Cruise Control

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Having only played a couple of paper events with the card in question, but after a few dozen games against other Delver decks on Cockatrice, here’s the blunt conclusion: Race to the finish of casting and resolving the first Treasure Cruise, and then it’s highly likely that you win the game. It’s that simple, and the card is that good.

Delver mirrors were always swingy affairs and quite unpredictable. Sometimes, all the effective removals in both decks kept Delver of Secrets and friends off the board, and the game turned into a stall-fest. Sometimes someone draws a hand full of Stifles and Wastelands and the opponent just can’t cast any spells. Sometimes, someone draws two Delver of Secrets who flips early enough to close out the game while the opponent is desperately digging for removal. However, getting to six or seven cards in the graveyard and then resolving Treasure Cruise is another dimension to the Delver mirror, and one that should never be underestimated.

This means that several cards have now effectively increased in value, which is what I wanted to talk about today.

pyroblast.hqPyroblast and Red Elemental Blast is even more important in red Delver sideboards these days. Not only does it hard-counter opposing Treasure Cruises, it also destroys Delver of Secrets, as usual. Pyroblast remains the most useful of the two, since it’s strange wording means you could in a pinch target a land in order to get that last card for a fully-powered Treasure Cruise. It’s a very narrow situation, it’s probably almost always better to cast Treasure Cruise for 1U or 2U instead of wasting a red blast, but you never know. It is more versatile than Red Elemental Blast in any case. They’re both huge selling points for UWR and UR Delver decks.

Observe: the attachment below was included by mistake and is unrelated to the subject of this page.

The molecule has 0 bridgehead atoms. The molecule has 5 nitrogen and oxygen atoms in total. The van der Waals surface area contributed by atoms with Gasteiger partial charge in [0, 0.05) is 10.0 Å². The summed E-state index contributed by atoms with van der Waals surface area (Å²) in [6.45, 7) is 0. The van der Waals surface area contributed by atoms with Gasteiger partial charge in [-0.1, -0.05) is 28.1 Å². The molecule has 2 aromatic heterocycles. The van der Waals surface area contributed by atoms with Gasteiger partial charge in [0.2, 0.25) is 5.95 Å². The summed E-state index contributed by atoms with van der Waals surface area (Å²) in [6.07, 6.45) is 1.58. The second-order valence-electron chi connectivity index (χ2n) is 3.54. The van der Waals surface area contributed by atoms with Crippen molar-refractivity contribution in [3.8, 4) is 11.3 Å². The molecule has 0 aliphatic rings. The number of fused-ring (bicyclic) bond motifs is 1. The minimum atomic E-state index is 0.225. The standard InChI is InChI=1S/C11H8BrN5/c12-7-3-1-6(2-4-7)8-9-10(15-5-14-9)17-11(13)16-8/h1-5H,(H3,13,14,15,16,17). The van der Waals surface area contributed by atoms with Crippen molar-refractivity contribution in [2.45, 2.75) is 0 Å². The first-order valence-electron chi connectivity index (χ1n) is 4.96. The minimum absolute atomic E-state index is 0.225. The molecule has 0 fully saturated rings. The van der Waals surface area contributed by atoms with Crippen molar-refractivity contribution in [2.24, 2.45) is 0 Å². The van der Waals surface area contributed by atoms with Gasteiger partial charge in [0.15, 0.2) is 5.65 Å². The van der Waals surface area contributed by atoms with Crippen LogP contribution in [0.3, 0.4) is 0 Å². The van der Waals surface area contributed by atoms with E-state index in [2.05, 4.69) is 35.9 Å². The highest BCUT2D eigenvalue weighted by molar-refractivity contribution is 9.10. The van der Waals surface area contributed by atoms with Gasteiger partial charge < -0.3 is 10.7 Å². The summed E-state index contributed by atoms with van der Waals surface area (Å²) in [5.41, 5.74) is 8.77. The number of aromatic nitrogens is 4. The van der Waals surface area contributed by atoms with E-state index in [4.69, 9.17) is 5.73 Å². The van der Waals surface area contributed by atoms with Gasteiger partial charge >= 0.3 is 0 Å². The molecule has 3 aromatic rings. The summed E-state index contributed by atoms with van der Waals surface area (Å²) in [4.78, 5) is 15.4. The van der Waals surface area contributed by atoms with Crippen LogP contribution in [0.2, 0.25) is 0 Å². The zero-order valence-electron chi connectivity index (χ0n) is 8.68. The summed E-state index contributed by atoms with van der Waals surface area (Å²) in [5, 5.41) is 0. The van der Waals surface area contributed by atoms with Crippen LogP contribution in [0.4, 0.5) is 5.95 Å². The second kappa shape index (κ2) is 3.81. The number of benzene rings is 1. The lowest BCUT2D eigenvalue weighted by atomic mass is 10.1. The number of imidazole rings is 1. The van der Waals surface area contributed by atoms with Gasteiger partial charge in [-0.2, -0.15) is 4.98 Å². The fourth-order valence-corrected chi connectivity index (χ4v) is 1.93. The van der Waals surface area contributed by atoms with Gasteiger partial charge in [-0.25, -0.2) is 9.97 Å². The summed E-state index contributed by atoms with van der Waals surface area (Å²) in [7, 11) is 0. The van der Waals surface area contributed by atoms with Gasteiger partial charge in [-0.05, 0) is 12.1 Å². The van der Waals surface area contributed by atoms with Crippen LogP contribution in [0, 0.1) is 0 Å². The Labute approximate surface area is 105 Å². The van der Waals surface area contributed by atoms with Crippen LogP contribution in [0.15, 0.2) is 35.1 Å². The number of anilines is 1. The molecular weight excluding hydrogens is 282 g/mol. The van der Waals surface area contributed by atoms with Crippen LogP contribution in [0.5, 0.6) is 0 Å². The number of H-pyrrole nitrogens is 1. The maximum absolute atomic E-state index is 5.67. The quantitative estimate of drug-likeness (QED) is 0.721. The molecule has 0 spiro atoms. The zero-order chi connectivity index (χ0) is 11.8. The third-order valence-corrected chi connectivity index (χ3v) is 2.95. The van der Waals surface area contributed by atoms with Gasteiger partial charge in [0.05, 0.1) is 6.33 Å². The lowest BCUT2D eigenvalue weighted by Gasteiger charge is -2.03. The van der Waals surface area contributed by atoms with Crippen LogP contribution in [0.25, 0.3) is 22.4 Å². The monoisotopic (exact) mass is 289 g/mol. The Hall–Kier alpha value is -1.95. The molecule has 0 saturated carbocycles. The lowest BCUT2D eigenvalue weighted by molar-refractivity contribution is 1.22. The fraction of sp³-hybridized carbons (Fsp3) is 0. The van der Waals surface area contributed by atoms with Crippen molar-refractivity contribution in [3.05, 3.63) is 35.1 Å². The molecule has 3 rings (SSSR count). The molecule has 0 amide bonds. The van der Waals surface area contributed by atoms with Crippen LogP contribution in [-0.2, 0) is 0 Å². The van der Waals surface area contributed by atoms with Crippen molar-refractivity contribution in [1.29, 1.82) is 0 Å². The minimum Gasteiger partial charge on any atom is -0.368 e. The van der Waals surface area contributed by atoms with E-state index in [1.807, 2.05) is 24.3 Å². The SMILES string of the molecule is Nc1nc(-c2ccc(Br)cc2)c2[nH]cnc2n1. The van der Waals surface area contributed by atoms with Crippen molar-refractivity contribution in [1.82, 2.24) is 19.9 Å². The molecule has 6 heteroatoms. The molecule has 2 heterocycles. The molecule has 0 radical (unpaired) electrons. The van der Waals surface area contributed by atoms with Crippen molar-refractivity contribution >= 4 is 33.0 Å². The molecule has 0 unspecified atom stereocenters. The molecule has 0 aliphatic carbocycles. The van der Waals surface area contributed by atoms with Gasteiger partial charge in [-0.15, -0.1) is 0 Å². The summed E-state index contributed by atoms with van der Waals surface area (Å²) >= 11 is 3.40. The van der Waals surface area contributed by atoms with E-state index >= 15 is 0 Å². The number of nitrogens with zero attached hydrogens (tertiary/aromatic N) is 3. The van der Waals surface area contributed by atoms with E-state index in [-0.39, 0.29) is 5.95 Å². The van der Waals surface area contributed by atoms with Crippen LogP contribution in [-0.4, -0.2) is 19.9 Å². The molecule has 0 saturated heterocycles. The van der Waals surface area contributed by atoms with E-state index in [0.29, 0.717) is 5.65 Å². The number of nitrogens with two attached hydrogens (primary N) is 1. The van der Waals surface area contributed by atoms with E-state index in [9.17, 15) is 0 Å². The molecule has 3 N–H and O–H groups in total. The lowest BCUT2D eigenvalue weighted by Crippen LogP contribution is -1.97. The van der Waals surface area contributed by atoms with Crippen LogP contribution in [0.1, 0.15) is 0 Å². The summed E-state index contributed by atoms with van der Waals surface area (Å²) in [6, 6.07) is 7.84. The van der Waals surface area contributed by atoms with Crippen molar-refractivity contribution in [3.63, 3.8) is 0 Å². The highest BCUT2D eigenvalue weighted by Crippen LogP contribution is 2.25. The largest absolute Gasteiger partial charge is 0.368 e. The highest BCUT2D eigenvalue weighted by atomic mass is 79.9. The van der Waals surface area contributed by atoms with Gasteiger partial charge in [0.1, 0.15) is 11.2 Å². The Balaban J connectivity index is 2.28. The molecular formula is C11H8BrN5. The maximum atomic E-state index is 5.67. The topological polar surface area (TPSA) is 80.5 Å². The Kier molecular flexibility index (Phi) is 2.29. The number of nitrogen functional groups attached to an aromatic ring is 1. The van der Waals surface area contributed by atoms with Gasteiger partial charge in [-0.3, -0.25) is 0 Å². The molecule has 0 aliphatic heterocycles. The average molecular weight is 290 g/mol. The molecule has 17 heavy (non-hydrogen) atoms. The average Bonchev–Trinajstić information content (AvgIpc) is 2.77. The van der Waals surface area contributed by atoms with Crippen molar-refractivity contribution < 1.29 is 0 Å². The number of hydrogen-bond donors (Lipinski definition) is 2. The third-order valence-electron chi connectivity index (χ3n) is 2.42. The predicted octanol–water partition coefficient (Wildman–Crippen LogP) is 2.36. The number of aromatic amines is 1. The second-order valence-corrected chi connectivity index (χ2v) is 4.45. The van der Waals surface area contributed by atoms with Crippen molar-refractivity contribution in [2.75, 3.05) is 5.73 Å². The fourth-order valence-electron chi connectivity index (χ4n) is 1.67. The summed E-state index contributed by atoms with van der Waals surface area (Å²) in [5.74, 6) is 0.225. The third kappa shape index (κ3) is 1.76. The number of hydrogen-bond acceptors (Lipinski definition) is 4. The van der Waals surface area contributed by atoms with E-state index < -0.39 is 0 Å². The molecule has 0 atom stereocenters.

dimircharm.hqDimir Charm is steadily gaining in value in my books. I used it in paper for the first time just last weekend. There was a time when I tried to play a BUG midrange-type deck, think Next-Level Threshold but with Abrupt Decay over Lightning Bolt. Tarmogoyf, Jace, Brainstorm, Force of Will, the lot. I also played two Dimir Charm and a full set of Portent over Ponder. The idea was to utilize all three modes of Dimir Charm effectively, and control the topdecks of the opponent. It didn’t work out, and even if I’ve tried Dimir Charm in several different shells, it has never worked out. It was always a worse Abrupt Decay with a dream tacked on to it. There were a few decks, like Sneak and Show, where it was awesome to have extra countermagic for their Show and Tell, but since it can’t hit Sneak Attack, having more Spell Pierces was better most of the time. Nowadays, with Treasure Cruise rising in popularity, I think Dimir Charm is a lot more relevant in BUG Delver and similar builds. 1-2 in the maindeck feels correct, though there’s testing to be done.

envelop.hqAnother elegant counterspell is Judgment’s Envelop. Simple, one-mana, but narrow. It’s been played as a sideboard card on rare occasions, since it can’t be played around like Spell Pierce or Daze. Perhaps, if more decks other than Delver builds adapt Treasure Cruise, Envelop will become more relevant too? These are but a few examples, there are a lot more cards that become more powerful if Treasure Cruise (and Dig Through Time) becomes more popular – Rest in Peace, Deathrite Shaman, Relic of Progenitus to name just a few.

How are you handling Treasure Cruise? Are you giving in to the dark side and playing it yourself? Are you upping the number of graveyard hosers in your sideboard? Leave a comment!

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